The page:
World leaders and business figures are flocking to the World Economic Forum meeting in Davos in record numbers to discuss what to do about the global economic crisis.
The event, which opens on Wednesday in the eastern Swiss mountain resort, has attracted more than 2,500 participants from 96 countries, pushing the WEF to the limit of its logistical capacity.
"The Annual Meeting 2009 is one of the most crucial in the near 40-year history of the World Economic Forum," Klaus Schwab, its founder and executive director, told a Geneva news conference.
He said that the "extraordinary participation" of political and business leaders and other stakeholders, such as international bodies and non-governmental organisations, showed the importance of the WEF for addressing key issues.
In all, more than 40 heads of state and government will attend, as well as 36 finance ministers and central bankers. In total 60 per cent of those taking part come from the business world.
Among the big names this year are Russian Prime Minister Vladimir Putin and German Chancellor Angela Merkel, who are both expected to speak at the opening of the WEF. Other political figures include Chinese Premier Wen Jiabao, Japanese Prime Minister Taro Aso and British Prime Minister Gordon Brown, who chairs the G20 group of leading industrial powers and emerging market countries.
Three Swiss ministers are expected: Finance Minister Hans-Rudolf Merz, Foreign Minister Micheline Calmy-Rey and Economics Minister Doris Leuthard. United Nations secretary-general Ban Ki-moon will also be there.
It is too soon after his inauguration for United States President Barack Obama to attend. His National Economic Council director Larry Summers and National Security Adviser James Jones were scheduled to attend, but both have pulled out to concentrate on tasks in Washington.
Obama adviser Valerie Jarrett will be participating on behalf of the new administration.
Also coming is former president Bill Clinton and ex vice president turned environmental campaigner Al Gore.
In addition, fewer bankers will be attending than normal, say reports, due to the financial situation.
The 2009 meeting will above all consider how to deal with the current global economic downslide, which has been dubbed the most severe since the 1930s.
"This crisis has shown that the world is not capable of coping with the complexity of today," said Schwab.
The packed programme will leave little time for the lavish parties that have been a feature of past forums, with the emphasis on a "very hard-working, roll up your sleeves" meeting, the organisers said.
The WEF is this year holding an increased number of discussions and workshops to allow people to share ideas.
Talks, not miracles
It is keen to act as a catalyst for the G20 as well. Brown will be holding meetings on the group's goal of reforming financial architecture and relaunching the global economy, ahead of its April summit.
In addition, around 20 trade ministers will meet on Saturday on the sidelines of the forum to discuss the prospects for a deal in the long-running – and currently stalled - Doha round of free trade talks.
"We're not going to come up with miracle solutions and we are not a place for decision-making... Our annual meeting should allow key actors to address this unprecedented crisis and how we can overcome it," Schwab said.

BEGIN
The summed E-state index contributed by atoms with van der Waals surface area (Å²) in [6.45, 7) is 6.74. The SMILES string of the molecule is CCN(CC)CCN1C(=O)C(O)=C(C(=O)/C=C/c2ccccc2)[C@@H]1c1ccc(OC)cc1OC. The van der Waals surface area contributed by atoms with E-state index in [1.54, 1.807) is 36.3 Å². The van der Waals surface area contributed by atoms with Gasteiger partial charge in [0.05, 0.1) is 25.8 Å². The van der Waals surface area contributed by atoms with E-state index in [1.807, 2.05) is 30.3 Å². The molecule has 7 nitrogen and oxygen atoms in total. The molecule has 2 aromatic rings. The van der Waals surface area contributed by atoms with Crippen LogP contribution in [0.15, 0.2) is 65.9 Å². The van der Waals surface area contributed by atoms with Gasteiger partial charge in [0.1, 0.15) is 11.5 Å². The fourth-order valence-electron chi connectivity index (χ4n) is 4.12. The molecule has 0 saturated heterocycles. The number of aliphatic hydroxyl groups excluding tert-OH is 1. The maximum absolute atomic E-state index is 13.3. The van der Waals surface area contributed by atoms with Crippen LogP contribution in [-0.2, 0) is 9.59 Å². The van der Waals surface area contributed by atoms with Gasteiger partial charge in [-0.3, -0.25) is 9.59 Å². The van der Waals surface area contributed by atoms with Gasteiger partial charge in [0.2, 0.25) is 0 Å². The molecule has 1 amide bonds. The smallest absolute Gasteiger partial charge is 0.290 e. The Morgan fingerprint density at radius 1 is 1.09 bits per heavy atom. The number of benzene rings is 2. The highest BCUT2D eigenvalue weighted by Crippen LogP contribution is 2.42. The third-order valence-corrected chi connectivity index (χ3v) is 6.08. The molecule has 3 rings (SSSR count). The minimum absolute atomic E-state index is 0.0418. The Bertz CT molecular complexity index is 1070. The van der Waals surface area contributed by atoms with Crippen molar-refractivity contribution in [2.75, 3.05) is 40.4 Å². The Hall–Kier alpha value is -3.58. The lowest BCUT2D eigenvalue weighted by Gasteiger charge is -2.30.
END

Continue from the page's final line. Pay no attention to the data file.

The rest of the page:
"It should also allow us to address the sort of world we collectively want to see emerging once the crisis is over. What we are experiencing is the birth of a new era, a wake-up call to overhaul our institutions, our systems and, above all, our way of thinking."
Schwab defended the fact that the current crisis had not been anticipated. Financial risk had been flagged up at previous meetings. "But collectively, we didn't pay enough attention to these signals," he said.
Topics up for discussion also include ethics, water, food security and climate change – the latter the subject of 38 sessions.
This includes a ministerial meeting chaired by Danish Prime Minister Anders Fogh Rasmussen to prepare the way for December's Copenhagen climate conference.
The future of the troubled Caucasus and Gaza regions is also expected to be on the agenda.
But Georgians and the Palestinians remain among the few absentees at the forum, which this year is being held under the slogan, "Shaping the Post-Crisis World".
swissinfo, based on an article in French by Pierre-François Besson
World Economic Forum
The World Economic Forum is a foundation created by 1971 by Klaus Schwab. It has its headquarters in Cologny, near Geneva, and has a staff of almost 300 people.
The annual budget is financed in part by its 1,000 company members.
The annual meeting has been held in Davos every year except 2002, when it moved to New York as a mark of solidarity following the September 11, 2001 terrorist attacks.
Open Forum: The WEF and the Federation of Swiss Protestant Churches have organised for the seventh time an Open Forum in Davos, which is open to everyone. Participants this year include Kofi Annan, former UN Secretary-General and now President of the Global Humanitarian Forum, and Swiss Justice Minister Eveline Widmer-Schlumpf.
Public Eye Awards 2009: On the opening day of the WEF the non-governmental organisations Berne Declaration and Greenpeace Switzerland will present their Public Eye Awards 2009 in Davos. The tenth awards ceremony will be hosted by the current James Bond movie villain Anatole Taubman.
World Social Forum: Starting on January 27 and taking place in Belém, Brazil, the six-day WSF brings together anti-globalisation campaigners and is billed as the WEF alternative.